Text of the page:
By Danny Bradbury
The days of thinking about security as an afterthought are over. DevSecOps can make security an inherent part of your software development lifecycle.
How do you handle security when developing software? Does a separate security team look at it afterwards and try to make enhancements? Or do you consider security during your design but then largely ignore it until the end? Building security into software development from start to finish is becoming more common. Combined with modern, fast software development methods, it could revolutionise the way that you deliver applications for your business. It’s called DevSecOps, and here’s how it works.
Traditionally, a software application would go through months or even years of development before a new release. By this point, customer requirements may have moved on. DevOps (Development + Operations) changed all this by making developers and operations staff jointly responsible for the delivery and management of the software.
Build on modern software practices
DevOps enables developers to manipulate the IT infrastructure using code (so that they can provision their own servers and storage from within software, for example). It automates parts of code development and review, using tools to test software quality at every stage. It also monitors application performance, feeding back data to software developers so that they can improve subsequent releases. All these things together can slash release cycles to days, if not hours.
This is all very well, but what happens if a developer spends up a virtual machine for testing and then forgets to erase it later? Then you have a security issue. And what about security bugs that may still find their way into software because the development team hasn’t included them as part of the QA process? These considerations are why security has become an important part of the DevOps process, giving rise to DevSecOps.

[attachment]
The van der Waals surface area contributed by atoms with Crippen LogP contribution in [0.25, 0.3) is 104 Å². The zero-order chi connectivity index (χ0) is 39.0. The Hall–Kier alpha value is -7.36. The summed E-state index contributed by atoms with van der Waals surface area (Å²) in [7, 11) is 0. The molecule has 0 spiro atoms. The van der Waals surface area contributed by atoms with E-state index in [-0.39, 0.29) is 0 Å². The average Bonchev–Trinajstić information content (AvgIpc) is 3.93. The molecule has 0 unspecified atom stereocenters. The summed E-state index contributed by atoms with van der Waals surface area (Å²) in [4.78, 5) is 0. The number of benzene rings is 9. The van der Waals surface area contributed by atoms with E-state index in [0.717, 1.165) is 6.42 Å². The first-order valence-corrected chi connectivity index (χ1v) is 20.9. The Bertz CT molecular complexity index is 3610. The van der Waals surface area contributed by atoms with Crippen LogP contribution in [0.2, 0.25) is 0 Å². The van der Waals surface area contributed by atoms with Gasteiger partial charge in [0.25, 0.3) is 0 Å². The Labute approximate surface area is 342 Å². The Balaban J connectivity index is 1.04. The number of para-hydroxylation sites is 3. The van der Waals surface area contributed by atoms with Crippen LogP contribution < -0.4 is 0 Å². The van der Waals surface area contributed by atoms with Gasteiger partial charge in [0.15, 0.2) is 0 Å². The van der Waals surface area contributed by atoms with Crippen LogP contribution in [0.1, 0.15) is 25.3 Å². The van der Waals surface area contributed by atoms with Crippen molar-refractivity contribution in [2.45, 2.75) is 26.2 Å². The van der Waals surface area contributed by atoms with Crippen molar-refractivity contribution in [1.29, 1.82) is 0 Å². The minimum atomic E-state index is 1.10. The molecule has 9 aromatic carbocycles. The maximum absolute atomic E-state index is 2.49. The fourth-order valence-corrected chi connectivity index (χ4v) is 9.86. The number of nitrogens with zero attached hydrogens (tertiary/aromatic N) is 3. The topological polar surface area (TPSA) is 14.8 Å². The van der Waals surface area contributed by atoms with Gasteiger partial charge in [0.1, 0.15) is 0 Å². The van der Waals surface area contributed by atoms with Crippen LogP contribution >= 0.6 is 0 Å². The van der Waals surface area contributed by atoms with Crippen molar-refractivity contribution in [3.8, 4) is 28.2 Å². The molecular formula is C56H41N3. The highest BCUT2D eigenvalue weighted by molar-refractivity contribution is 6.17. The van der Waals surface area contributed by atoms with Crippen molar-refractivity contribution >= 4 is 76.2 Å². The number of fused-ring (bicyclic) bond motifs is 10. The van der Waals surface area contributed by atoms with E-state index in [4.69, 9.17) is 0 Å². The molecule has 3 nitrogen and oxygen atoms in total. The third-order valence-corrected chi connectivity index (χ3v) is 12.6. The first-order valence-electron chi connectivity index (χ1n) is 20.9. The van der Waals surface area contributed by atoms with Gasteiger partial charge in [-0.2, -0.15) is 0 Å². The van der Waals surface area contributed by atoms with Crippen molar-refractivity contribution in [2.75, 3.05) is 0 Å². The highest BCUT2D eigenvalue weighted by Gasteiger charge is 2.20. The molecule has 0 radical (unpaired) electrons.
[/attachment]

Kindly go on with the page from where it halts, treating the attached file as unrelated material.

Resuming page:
Involve people from the beginning
DevSecOps starts with the idea that everyone is responsible for security. Security decisions should be distributed quickly, to those who have the best contextual understanding to make them right now. This means spreading those security decisions to all members of the software development and deployment team.
DevOps pros should be pessimists, thinking about how software might be attacked or broken as they take it through the next stage in the process. They should be educated to start from the premise that the software is hackable, and to create protections for it as they go. This also calls for proper threat modelling during software design.
Automate where possible
To support this people-driven approach to security, DevSecOps teams can use chains of tools designed to automate security measures throughout the entire development process. These include everything from source code analysis through to integration testing. Evolved DevSecOps teams might also use code dependency checkers and static automated security testing tools that can scan code as developers write it to highlight security problems.
These automated security tools extend into post-deployment monitoring. One example is dynamic application security testing (DAST). This tests for conditions indicative of a security vulnerability in a live application, by looking at the exposed HTTP and HTML interfaces in a web application, for example.
By making security a first-class citizen in the development lifecycle, companies can get closer to the ‘security and privacy by design’ concept that was mandated in the General Data Protection Regulation (GDPR) rules. An application developed with security in mind from the beginning, including at the design stage, will be more secure than one in which security was bolted on as an afterthought.